New Texas Death Penalties This Year May Be Lowest In Decades


Texas is on track to see fewer death sentences handed down in 2015 than in any other year since the state's death penalty was reinstated in 1976, reports the Texas Tribune. In the past two weeks, two new inmates arrived on death row, the state's first two death sentences of 2015. A jury sentenced a man to death in a third case, but he is awaiting a competency trial, so that sentence is unofficial. Kathryn Kase of Texas Defender Services, a nonprofit organization of death penalty attorneys, said that there is one new death penalty trial underway and another case “threatening to go” for a death penalty. “That's a very low number [of cases] for Texas,” she said. “We see fewer cases overall going to the death penalty across the country, and that's no different in Texas.”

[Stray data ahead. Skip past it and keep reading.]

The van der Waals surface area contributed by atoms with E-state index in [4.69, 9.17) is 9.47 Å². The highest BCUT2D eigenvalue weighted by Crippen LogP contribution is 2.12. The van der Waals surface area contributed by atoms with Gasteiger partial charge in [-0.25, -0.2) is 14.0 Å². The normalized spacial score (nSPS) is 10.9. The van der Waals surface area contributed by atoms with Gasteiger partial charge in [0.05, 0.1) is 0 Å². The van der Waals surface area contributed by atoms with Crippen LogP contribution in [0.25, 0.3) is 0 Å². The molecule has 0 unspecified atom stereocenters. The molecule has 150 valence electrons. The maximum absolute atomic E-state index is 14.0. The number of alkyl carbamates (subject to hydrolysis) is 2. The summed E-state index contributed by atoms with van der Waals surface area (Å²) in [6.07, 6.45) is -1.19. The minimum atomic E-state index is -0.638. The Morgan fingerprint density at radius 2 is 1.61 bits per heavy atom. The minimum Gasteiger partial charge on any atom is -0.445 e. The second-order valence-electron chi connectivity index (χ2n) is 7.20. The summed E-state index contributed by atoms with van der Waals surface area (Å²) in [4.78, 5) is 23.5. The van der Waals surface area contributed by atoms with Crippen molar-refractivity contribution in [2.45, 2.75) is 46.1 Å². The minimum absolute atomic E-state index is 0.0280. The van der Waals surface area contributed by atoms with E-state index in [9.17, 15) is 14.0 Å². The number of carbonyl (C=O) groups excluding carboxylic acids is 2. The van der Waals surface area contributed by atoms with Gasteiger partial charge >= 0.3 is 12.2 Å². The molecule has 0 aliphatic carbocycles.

In 2011, eight people were sentenced to death in Texas, currently the lowest number for any full calendar year. Kase said that there had been three other death penalty cases this year, all ending in sentences of life without parole. Experts point to the 2005 introduction of a penalty of life without parole in the state as a reason for the decline in death sentences in recent years. In 2015, there has been a drastic drop from even last year, when there were 11 death sentences handed out. There are many theories on the cause of this year's drop, including 2013 legislation on criminal discovery reform and prosecutors pursuing the death penalty less often, Kase said. Robert Kepple of the Texas District & County Attorneys Association, points to a simpler reason for the decrease: a lower crime and murder rate. “We shouldn't be surprised that death penalty cases are going down when there have been less murders,” Kepple said. “That's a success story.”

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